Alice and Jim Munro moved to Vancouver, where Jim worked as a manager at Eaton’s, a department store, and Alice became a good 50s housewife, on the surface at least, she says. They had three children in quick succession (the second, Catherine, born without kidneys, died two days after birth); a fourth daughter was born nine years later. Sheila, the eldest, writes; Jenny is an artist, and the youngest, Andrea, is a yoga instructor. There are four grandchildren. The faultlines in the marriage were there from the beginning, and can be traced to an extent through Alice’s stories: the Jim figure is from a privileged family, snobbish and class-conscious, right-leaning where she tends left, proper in a way she could not be, sometimes overbearing in a way she could not stand. But he also gave her absolute love and support, emotional and material; their donning of traditional roles meant “a great pressure was off me, because I didn’t have to earn money”.
And she was reading “everything I had ever heard of, all the big books of the 20th century, almost”, discovering William Maxwell, Carson McCullers, Flannery O’Connor, Eudora Welty, Sherwood Anderson, Ethel Wilson, Willa Cather; “I guess when I began to read American writers I learned a kind of directness in the voice.” But she was also intimidated. “My writing simply distressed me, it was so bad.” She feared the fug of maternity, and clung to what she called her “double life” – scribbling when the children took naps; keeping pieces short because it was too hard to concentrate for long; guilty that time spent writing was time taken from her family – and hated the Vancouver suburbs, where she felt isolated from any kind of writing culture.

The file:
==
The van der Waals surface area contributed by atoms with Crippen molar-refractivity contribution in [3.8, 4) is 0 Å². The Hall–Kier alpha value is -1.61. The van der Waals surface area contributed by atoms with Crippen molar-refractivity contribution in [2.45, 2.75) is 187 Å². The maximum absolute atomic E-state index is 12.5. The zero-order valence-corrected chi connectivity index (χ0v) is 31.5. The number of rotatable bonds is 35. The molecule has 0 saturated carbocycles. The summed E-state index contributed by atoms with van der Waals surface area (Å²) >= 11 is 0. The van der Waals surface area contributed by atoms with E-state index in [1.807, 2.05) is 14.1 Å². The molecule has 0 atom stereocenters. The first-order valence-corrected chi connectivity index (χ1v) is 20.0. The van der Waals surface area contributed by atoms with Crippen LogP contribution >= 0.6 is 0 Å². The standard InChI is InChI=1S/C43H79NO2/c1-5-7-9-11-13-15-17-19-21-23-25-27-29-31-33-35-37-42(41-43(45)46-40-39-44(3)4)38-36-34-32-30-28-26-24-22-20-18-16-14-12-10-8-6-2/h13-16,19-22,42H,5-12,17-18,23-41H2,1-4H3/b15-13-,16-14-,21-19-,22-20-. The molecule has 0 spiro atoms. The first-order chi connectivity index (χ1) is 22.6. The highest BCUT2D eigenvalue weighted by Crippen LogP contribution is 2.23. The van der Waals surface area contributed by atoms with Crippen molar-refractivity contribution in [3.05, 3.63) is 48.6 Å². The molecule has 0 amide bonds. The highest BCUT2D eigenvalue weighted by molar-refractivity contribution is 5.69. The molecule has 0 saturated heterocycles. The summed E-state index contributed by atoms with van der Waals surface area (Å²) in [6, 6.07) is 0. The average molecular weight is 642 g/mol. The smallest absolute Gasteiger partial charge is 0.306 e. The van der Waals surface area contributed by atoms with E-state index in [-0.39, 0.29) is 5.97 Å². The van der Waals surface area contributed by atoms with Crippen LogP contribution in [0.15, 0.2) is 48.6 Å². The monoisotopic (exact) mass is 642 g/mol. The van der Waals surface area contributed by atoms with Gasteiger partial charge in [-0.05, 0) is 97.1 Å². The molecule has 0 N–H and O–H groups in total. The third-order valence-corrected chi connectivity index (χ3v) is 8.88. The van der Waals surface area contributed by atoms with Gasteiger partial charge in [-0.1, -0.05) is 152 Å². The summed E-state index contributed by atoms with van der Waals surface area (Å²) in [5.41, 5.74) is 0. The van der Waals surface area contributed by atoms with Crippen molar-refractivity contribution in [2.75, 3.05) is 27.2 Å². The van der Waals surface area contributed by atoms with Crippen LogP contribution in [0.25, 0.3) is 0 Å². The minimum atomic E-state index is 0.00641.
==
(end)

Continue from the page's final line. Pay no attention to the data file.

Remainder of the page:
Though in Canada, at that time, there was really no such thing anyway; those who wanted to write – Mavis Gallant, Mordecai Richler, Margaret Laurence – left. “You cannot begin to imagine how much nothing there was, how difficult it was,” says Margaret Atwood, a longstanding friend. “We all started, of course, publishing on a radio programme, Anthology, put together by Robert Weaver.” Munro credits Weaver with being her lifeline, keeping her going when she might have given up. He wrote encouragingly even when she had nothing to send, and when in town took her to parties, where, Weaver noticed, “she wasn’t entirely admired or beloved”, especially by women writers. She was from eastern Canada (historically much resented by the west), beautiful, and, of course, talented. “I think they were jealous of her.” Told this nearly 50 years later, Munro laughs wickedly. “Oh good!”
The other problem was the scale of her ambition. “I went through about a year – I think when I was 29 – when I couldn’t finish a sentence. It was a time of terrible depression, about what I could do measured against what I wanted to do.” And what she wanted to do was write a great novel. A masterpiece, hopefully, to rival The Heart is a Lonely Hunter and Sons and Lovers. “I can’t do it yet. And believe me, I’m always trying. Between every book” – there are 10 volumes of short stories, 12 with the Selected and an anthology published in Canada this year – “I think, well now, it’s time to get down to the serious stuff. Sometimes I look at novels and see how short people can make them. If I can string a story out to 60 pages [“The Love of a Good Woman”, 1998] surely it can’t be too hard. It doesn’t work.” It’s a sore point, and her agent and editors don’t mention it.